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Margin call

A margin call is issued by a broker to require a customer with a margin account to bring the funds in the account up to a minimum required amount to keep the brokerage safe from too large a loss.

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Expanded definition

Margin is the use of borrowed funds (borrowed from the broker) to invest in equities. This is leverage and can result in both great gains and horrible losses. A margin call is more toward the loss side than the gain side.

In allowing you to borrow money, the broker sets certain limits on how much the assets in your account must be worth. Those assets (e.g. the stocks in the account) are the collateral for the loan the broker is making to you. If the value drops below that limit, then the broker requires you to pay back enough of the margin (borrowed funds) to bring the value back up to that limit. This is a margin call. You must either deposit more cash into the account or sell parts or all of your holdings to generate enough cash to cover the margin call.

Danger, Will Robinson!

Of course, the reason the margin call happens is usually because the value of your holdings has declined, so the sale of those holdings usually comes at the worst possible time, after they've dropped in price. Oh, well. All the broker cares about is getting its borrowed money back. You must satisfy the call or the broker will sell the assets for you, without regard to the value or which individual ones, in order to recover its money.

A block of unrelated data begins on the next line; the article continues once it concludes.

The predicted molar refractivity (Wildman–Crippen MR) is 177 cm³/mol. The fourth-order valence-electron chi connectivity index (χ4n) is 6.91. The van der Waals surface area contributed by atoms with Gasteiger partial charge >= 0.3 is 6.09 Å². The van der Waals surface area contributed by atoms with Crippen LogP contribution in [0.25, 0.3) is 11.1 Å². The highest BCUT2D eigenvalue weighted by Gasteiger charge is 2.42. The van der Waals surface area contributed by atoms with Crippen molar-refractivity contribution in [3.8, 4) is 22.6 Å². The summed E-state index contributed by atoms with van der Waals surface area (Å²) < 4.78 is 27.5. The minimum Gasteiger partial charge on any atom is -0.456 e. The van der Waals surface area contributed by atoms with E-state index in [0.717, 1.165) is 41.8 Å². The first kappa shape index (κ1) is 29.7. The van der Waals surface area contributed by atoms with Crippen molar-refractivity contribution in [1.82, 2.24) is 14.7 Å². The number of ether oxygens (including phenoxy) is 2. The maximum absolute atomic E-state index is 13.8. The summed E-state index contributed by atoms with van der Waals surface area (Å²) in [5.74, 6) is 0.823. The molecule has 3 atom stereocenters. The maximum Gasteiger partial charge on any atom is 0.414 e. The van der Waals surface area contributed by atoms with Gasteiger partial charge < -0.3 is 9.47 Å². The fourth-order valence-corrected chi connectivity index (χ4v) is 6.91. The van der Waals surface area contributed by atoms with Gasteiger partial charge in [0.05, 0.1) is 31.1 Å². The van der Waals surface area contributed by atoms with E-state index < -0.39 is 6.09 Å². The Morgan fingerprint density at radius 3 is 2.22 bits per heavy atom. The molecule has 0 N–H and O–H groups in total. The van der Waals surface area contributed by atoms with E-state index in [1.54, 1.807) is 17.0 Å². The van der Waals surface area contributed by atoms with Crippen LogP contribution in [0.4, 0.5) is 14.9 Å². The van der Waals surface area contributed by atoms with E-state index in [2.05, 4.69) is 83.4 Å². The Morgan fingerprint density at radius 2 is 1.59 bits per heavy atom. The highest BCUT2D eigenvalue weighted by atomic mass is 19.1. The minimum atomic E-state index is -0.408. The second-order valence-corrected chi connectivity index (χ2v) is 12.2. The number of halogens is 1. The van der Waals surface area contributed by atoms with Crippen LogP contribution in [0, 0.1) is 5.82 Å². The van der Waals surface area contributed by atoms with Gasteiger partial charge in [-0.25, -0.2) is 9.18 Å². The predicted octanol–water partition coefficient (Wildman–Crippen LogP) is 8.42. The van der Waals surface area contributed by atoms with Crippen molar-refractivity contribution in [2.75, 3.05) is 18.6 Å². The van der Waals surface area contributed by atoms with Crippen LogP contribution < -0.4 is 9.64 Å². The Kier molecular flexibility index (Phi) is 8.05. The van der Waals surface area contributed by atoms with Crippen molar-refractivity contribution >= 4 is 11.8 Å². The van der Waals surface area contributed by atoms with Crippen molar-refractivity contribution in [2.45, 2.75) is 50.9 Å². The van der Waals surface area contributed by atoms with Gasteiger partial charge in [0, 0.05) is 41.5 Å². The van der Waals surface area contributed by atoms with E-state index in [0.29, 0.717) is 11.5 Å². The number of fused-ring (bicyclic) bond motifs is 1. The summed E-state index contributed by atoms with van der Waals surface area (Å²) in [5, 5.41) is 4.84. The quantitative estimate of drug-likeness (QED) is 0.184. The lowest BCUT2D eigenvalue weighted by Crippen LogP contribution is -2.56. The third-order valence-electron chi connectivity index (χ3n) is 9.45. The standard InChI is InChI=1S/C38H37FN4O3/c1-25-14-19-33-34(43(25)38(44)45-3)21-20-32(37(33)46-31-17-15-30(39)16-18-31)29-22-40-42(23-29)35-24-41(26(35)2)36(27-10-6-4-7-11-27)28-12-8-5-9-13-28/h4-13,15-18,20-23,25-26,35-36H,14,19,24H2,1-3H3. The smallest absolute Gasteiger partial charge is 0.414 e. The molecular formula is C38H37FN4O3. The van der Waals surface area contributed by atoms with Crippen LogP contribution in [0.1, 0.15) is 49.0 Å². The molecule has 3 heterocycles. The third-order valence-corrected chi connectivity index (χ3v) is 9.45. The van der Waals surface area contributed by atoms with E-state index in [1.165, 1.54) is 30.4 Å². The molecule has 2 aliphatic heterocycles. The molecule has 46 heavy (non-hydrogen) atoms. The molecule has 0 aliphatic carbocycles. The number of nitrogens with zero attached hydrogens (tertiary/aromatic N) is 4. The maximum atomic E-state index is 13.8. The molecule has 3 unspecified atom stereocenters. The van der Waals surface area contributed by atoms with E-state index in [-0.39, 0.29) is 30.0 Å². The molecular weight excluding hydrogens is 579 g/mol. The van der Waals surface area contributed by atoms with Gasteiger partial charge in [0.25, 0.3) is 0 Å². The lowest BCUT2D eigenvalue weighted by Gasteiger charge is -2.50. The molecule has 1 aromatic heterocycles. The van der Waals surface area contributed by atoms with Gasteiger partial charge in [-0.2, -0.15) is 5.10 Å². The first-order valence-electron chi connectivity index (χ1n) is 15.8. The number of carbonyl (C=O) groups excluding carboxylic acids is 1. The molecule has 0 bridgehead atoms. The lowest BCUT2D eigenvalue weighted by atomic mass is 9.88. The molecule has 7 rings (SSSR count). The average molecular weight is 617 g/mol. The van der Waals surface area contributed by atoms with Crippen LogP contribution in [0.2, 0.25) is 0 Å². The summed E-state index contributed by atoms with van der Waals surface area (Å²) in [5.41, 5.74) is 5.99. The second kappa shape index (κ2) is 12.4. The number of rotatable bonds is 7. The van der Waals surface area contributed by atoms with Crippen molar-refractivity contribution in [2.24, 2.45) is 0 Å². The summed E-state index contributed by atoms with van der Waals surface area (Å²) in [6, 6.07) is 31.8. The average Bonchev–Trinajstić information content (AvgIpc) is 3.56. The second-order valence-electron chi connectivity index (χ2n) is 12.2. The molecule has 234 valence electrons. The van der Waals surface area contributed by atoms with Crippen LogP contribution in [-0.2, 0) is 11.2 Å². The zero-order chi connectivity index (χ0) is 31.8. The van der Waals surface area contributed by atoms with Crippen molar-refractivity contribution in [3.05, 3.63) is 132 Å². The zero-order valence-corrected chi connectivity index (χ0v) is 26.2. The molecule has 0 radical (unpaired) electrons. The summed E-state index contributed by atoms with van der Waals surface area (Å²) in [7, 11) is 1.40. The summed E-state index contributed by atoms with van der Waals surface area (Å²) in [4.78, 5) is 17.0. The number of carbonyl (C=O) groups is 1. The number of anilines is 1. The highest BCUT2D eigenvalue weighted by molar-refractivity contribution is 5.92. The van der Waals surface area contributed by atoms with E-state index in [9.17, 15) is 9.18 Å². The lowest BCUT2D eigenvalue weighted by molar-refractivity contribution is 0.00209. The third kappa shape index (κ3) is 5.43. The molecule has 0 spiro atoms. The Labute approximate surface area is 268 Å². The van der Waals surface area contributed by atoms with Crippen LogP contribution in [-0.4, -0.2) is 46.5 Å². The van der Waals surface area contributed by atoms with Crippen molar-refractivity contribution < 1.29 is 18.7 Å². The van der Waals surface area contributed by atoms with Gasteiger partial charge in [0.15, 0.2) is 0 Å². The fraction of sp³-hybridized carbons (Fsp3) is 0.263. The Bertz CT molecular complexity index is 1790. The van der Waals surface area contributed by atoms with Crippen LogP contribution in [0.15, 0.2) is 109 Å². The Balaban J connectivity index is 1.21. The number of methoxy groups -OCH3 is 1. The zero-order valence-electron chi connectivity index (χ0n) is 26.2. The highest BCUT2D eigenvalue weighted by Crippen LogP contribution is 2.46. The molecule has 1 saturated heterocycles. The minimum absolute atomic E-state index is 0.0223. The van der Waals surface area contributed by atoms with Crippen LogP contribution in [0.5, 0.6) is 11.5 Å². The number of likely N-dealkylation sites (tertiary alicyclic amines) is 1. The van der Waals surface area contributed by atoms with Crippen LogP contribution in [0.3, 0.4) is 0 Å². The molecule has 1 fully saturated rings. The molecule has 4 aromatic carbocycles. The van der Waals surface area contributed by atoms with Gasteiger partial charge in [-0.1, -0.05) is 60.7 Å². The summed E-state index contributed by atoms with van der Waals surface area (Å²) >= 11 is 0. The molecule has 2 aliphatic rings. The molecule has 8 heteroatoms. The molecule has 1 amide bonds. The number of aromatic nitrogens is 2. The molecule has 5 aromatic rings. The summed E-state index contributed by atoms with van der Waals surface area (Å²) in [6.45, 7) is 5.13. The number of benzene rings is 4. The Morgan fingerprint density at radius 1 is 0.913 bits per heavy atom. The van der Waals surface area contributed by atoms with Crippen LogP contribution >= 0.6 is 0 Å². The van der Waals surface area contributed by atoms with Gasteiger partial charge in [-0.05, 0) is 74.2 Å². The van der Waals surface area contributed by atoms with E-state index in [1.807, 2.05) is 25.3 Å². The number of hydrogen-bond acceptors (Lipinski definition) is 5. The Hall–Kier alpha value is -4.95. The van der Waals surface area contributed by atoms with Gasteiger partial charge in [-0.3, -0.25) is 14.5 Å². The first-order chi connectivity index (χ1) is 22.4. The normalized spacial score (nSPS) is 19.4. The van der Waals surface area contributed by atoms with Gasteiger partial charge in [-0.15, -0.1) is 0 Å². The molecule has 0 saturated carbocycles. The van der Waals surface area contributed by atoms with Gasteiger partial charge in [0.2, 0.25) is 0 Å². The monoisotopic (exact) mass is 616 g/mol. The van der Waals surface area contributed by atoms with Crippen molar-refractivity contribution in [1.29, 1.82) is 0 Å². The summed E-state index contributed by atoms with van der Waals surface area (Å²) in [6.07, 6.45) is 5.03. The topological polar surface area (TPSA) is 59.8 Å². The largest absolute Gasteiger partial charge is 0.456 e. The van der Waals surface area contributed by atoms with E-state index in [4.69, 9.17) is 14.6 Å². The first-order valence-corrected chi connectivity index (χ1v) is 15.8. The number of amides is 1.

To reiterate because this is a really important point: Be aware that notification of the margin call is a courtesy and not a requirement. Your broker can sell your securities without notifying you, getting your permission, or giving you time to put more money into your account.

Your brokerage will set the maintenance amount that must remain in your account, as a percentage of the total value of your securities. Since markets are volatile -- and the value of your investments could drop or rise significantly in a short period of time -- the maintenance amount could also drop or rise significantly in a short period of time.

Just because you're rich...

Owning a company or having a lot of money doesn't make you smart. There are several examples of people having to sell nearly everything to satisfy a margin call. One such is Aubrey McClendon, co-founder of Chesapeake Energy. It turns out that he was so confident in the future of his company that he borrowed heavily to buy even more shares of his company. When the stock price declined sharply in the latter half of 2008, he faced margin calls and ended up selling almost his entire position to satisfy them. [1]

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Footnotes

1. Why Fools Don't Buy on Margin

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